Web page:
Under the microscope: How dangerous is plastic packaging really?

28/11/2023 | 10 min read
Charlotte Enzelsberger

Unnecessary, hazardous to health, harmful to the climate, exploitative – when it comes to the topic of plastics and plastic packaging, the most negative terms quickly arise in discussions. Images are drawn of landfills and polluted oceans, overloaded supermarket shelves and greedy industry. However, in the heat of the moment, arguments are often made with false truths and myths that do not stand up to close scrutiny. Therefore, in the following article we will provide you with independent figures and facts showing that plastic packaging is better than its reputation. Also that, contrary to popular belief, these can make a significant contribution to a sustainable way of life. 

Why do we actually need plastic and plastic packaging?

Plastics have only been manufactured industrially since 1907. The specific features that set them apart – light, break-proof, temperature-resistant, inexpensive, durable and adaptable – have since led to a triumphant advance around the world. Countless things are made from plastics, from children's toys to food packaging and hospital supplies. In 2021, around 391 million tons of plastic were produced worldwide1 - of which about 21 million tons in Germany.2 The advantages of plastic as a material are particularly clear when it comes to food packaging: Food such as vegetables, dairy products or meat when packaged in plastic last 10 to 25 days longer than unpackaged products. Safe, hygienic packaging prevents food from spoiling prematurely and thus reduces food waste. This is important because, according to the Food and Agriculture Organization of the United Nations, more than one-third of all food produced worldwide is wasted today. This waste contributes to eight percent of global greenhouse gas emissions. If only a fraction of this is prevented, tons of CO2e can be saved and the climate protected.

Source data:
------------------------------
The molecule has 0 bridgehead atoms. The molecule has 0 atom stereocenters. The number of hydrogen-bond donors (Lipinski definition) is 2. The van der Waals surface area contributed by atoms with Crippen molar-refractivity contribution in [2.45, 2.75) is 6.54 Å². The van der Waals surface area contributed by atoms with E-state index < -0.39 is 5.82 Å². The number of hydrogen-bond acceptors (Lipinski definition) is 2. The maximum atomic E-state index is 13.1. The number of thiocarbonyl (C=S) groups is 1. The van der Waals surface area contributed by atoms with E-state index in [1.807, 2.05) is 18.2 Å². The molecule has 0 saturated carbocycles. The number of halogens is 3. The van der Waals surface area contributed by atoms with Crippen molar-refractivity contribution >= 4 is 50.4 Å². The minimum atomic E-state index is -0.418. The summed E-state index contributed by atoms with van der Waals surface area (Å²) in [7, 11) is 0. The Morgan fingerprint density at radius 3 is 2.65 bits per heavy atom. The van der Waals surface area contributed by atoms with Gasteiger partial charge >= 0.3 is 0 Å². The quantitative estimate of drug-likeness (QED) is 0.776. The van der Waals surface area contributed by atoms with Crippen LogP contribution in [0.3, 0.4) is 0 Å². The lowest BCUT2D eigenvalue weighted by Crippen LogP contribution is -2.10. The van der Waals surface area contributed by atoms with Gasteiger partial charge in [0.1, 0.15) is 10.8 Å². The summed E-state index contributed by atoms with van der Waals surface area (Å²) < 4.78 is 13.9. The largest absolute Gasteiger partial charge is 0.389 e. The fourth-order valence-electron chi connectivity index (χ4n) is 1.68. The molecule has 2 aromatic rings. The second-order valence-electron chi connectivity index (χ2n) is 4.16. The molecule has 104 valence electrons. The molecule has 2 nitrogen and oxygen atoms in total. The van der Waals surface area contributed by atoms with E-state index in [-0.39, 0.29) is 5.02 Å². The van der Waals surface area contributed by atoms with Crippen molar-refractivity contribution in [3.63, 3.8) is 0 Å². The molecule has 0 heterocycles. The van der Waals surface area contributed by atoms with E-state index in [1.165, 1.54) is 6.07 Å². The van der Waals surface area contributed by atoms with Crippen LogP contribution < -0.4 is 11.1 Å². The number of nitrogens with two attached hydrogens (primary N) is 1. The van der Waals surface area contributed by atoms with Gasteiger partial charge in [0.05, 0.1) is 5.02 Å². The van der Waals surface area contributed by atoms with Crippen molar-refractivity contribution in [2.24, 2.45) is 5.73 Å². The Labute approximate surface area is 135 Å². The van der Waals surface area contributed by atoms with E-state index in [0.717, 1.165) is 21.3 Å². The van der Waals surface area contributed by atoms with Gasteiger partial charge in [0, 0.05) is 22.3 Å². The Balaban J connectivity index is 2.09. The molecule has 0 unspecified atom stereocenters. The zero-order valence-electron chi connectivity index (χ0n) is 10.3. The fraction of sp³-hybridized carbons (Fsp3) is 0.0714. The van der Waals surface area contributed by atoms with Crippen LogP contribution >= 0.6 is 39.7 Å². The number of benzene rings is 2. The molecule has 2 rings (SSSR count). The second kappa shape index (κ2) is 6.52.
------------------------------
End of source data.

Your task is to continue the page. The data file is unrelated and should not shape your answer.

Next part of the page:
Wouldn't it also work without plastic packaging?

Despite all the criticism of plastic packaging, it should not be forgotten that a rough rule of thumb applies to food: Only between 3 and 3.5 percent of the packaged food impact on climate is due to its packaging.3 Whoever wants to protect the environment should pay particular attention to buying food that has been produced with low emissions: These are primarily regional and seasonal products. In many cases, it also makes sense to use reusable packaging solutions that can be refilled.  

Are paper and glass more sustainable packaging alternatives?

To say it briefly: Not necessarily, every material has its specific advantages and disadvantages. Glass and paper packaging enjoy a very positive image among the public. But paper is made from wood - extracting and processing wood pollutes the environment just as much as producing other materials. High demand for pulp also contributes significantly to global forest destruction. Because forests in particular bind CO2, they serve as a storage facility for harmful carbon dioxide. Furthermore, extracting fibers and producing pulp is an energy- and resource-intensive process. In addition, supposed paper packaging, such as the popular paper cup, is often covered on both sides with a polyolefin (i.e. plastic) layer. For such packaging, the different materials can hardly be separated from each other after use. Therefore, recycling the products in standard paper recycling plants is usually not possible.